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Spreads so easily......
Old 10-16-2020, 03:32 PM   #1
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Spreads so easily......

I still find the super spreader scenarios fascinating. More case studies come out regularly although they often occur months ago. It just doesn't take much gathering for spreading to easily occur. This recently published case of a June ice amateur hockey event spreads from one person, a day before they experience Covid symptoms, directly to 15 others - 14 out of 22 on both teams plus one ice rink staff member.

Good reminder to avoid deep breathing exercise in enclosed spaces with other people.

https://www.latimes.com/science/stor...ed-hockey-game
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Old 10-16-2020, 10:36 PM   #2
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Or yodeling...

https://www.thedailybeast.com/switze...ovid-hot-spots
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Old 10-16-2020, 11:21 PM   #3
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It’s really scary. I found out yesterday that one of my tennis instructors is out with COVID. I had to count the days since I last saw him. It has been just under two weeks, but I only saw him from a distance at that time. I haven’t been on the court with him in more than two weeks, so I think I would have had it by now if I did get infected. Still, it creeps me out to know that I’m walking around in an area where someone might be breathing out the virus and transmitting it to others.
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Old 10-17-2020, 05:06 AM   #4
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Yodeling indoors no less.....
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Old 10-17-2020, 12:23 PM   #5
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On the other hand I'm baffled by how some don't catch it.
My friend lives with his oldest son in a small apartment. The kid caught it at a party on a Wednesday or Thursday. My friend had all 3 boys over on Saturday and Sunday. Sunday the oldest started showing symptoms and got tested. No one else tested positive. Even though they were on top of each other for 2 days and my friend was quarantined with the sick kid for two weeks.
Another mind bender is how it went through a naval ship and only a quarter of the sailors caught it. How did three quarters of them not?
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Old 10-17-2020, 01:00 PM   #6
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It’s really scary. I found out yesterday that one of my tennis instructors is out with COVID. I had to count the days since I last saw him. It has been just under two weeks, but I only saw him from a distance at that time. I haven’t been on the court with him in more than two weeks, so I think I would have had it by now if I did get infected. Still, it creeps me out to know that I’m walking around in an area where someone might be breathing out the virus and transmitting it to others.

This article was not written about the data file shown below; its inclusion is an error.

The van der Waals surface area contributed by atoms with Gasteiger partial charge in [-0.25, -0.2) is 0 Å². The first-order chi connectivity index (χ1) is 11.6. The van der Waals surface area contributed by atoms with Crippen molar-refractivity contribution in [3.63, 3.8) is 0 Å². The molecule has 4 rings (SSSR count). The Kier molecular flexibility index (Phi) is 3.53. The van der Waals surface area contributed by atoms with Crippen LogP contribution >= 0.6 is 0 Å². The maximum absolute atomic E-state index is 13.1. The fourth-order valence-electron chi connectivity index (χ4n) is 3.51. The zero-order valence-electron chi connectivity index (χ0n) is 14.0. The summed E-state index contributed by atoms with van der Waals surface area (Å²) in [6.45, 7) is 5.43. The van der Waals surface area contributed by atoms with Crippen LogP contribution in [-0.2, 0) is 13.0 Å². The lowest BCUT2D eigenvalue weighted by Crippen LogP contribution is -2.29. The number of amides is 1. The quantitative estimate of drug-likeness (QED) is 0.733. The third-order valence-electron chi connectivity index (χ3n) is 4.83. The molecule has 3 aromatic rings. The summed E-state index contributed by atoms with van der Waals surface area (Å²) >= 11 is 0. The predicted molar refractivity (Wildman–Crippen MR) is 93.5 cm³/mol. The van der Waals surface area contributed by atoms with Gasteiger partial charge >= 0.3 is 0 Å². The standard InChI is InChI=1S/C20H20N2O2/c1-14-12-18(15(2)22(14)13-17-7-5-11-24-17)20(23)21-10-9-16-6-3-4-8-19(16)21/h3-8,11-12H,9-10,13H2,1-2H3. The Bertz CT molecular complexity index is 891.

I know how it feels when our town just made the black list in the state.


Lots of familiy gatherings and no masks in sight
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Old 10-18-2020, 12:50 AM   #7
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On the other hand I'm baffled by how some don't catch it.
My friend lives with his oldest son in a small apartment. The kid caught it at a party on a Wednesday or Thursday. My friend had all 3 boys over on Saturday and Sunday. Sunday the oldest started showing symptoms and got tested. No one else tested positive. Even though they were on top of each other for 2 days and my friend was quarantined with the sick kid for two weeks.
Another mind bender is how it went through a naval ship and only a quarter of the sailors caught it. How did three quarters of them not?
My money is on the theory that previous exposure to common cold coronaviruses affords some people protection. I'm hoping that's true, anyway. As a pediatrician for 23 years I've been exposed to more than my fair share of coronaviruses. Here's hoping all that snot exposure will pay off, especially as the rural hospital I work at is seeing a rapid uptick in COVID cases.

From the NIH article linked below:

“We have now proven that, in some people, pre-existing T cell memory against common cold coronaviruses can cross-recognize SARS-CoV-2, down to the exact molecular structures,” Weiskopf says. “This could help explain why some people show milder symptoms of disease while others get severely sick.”


https://www.nih.gov/news-events/nih-...ize-sars-cov-2
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Old 10-18-2020, 01:10 AM   #8
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I survived the pandemic of '56/'57. I was in 5th grade and recall looking around the room noticing 1/3 to 1/2 the class was out. In those days (in dose days) we took no precautions - never washed our hands - until mom scolded me to wash up for supper. There was no thought of canceling school. No one ever heard of masks except on 'doctor shows' on TV. It was as if some of us were immune for some reason.